- On a regular basis, Digit texts you the balance it holds on your behalf. You can also interact with the tool via an app.
The firm proclaims confidence in its ability to know when you truly have excess cash. It guarantees that it will cover overdraft fees, up to two times for each customer.
There are no fees associated with the Digit account. There's a monthly fee of $2.99 to use Digit. Money is FDIC insured up to a balance of $250,000 though if you happen to have an account with Bofl Federal Bank or Opus Bank, then those holdings will count against the $250K maximum. You can request your money back via text any time you'd like; settlement times vary but are generally just a few business days.
Acorns is a robo-advisor like Betterment but encourages its clients to invest small amounts almost randomly rather than intentionally toward a specific goal. (Acorns' tagline is “Invest the Change.”)
Similar to Betterment, you can set up recurring deposits and one-time deposits with Acorns. But the advisory firm's signature method of socking away money is based on its round-ups that allow you to invest your change from various transactions.
Here's how the round-ups work:
- Link a debit card or credit card to your Acorns account (in addition to your bank account that funds your investment account).
- Make a purchase with one of these linked cards and a round-up amount is recorded (for example, spend $5.70 and a round-up of 30 cents is generated). Round-ups are accumulated until you meet the investment deposit minimum.
- When round-ups total $5 or more AND you've opted for automatic investments, money is transferred from your bank account to your investment account; if you haven't opted for automation, you can manually approve round-ups for investment.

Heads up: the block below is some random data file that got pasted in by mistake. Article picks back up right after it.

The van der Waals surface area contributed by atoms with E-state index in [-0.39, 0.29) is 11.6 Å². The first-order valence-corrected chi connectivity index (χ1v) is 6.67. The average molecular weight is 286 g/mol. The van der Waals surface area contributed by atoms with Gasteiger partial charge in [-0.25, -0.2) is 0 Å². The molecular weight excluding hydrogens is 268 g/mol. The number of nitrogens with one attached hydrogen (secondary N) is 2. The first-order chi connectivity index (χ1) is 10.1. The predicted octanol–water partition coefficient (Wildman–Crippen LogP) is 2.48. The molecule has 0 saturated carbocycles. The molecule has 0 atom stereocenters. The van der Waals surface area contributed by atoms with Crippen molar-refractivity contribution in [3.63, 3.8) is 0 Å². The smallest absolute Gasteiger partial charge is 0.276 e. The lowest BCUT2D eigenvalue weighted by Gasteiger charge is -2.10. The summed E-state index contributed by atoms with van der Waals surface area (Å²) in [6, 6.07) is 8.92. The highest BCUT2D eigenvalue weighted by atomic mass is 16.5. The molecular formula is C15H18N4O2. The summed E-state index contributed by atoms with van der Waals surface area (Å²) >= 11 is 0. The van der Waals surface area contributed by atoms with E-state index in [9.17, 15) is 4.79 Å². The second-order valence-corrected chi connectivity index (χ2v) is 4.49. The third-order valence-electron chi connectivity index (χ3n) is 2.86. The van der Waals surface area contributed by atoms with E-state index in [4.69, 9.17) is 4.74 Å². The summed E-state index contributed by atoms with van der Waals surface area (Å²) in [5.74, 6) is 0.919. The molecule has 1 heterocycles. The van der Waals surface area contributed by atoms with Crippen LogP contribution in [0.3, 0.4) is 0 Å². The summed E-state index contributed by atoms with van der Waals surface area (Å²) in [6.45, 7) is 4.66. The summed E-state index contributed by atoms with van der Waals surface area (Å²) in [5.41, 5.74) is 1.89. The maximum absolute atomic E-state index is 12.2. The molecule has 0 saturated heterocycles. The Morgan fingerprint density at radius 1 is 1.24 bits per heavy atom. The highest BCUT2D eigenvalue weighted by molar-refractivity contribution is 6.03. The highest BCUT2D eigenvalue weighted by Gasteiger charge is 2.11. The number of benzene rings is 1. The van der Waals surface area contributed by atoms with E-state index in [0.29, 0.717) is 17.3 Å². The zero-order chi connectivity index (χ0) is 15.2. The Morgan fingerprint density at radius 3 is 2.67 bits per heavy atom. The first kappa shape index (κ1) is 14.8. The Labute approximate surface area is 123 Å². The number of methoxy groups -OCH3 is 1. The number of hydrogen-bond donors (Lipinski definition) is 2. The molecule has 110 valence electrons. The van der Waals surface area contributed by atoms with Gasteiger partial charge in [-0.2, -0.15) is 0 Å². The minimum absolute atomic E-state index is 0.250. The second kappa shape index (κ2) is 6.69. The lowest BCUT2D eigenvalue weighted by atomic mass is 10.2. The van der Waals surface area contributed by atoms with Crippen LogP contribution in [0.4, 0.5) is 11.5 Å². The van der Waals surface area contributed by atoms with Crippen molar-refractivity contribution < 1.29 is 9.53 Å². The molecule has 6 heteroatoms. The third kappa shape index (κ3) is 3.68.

This sweeping of cash from your bank account to the investment account at Acorns should generally happen in small increments. As a result, you may barely notice the removal of money from your account. Yet you are able to accumulate an investment balance (as long as fees don't erode the savings).
One of the reasons that Betterment, Digit, and Acorns are pushing the transfer of excess cash is that the firms perceive that many people hold too much cash. According to a study by financial-services firm UBS, “Millennials hold more than half of their assets in cash (52%), with less than one-third of their assets (28%) in equities. This is directly counter to traditional long-term investment allocation advice.”
Automated methods like Betterment's SmartDeposit could be useful to those who want to save and invest but feel paralyzed by the thoughts of initiating a transfer of funds to a savings or investment (or perhaps are too busy to handle these details). These nudges could help them overcome the hurdle of inaction.
I have accounts with Betterment and Acorns but have no intention of using the SmartDeposit or Round-Up methods of investing. I want more control over the timing of my investments. But I can see how these tools could benefit the hesistant, slow-to-act saver and investor.
Have you ever allowed auto-transfers using algorithms to determine when you had excess cash? Did this method of of saving or investing work for you?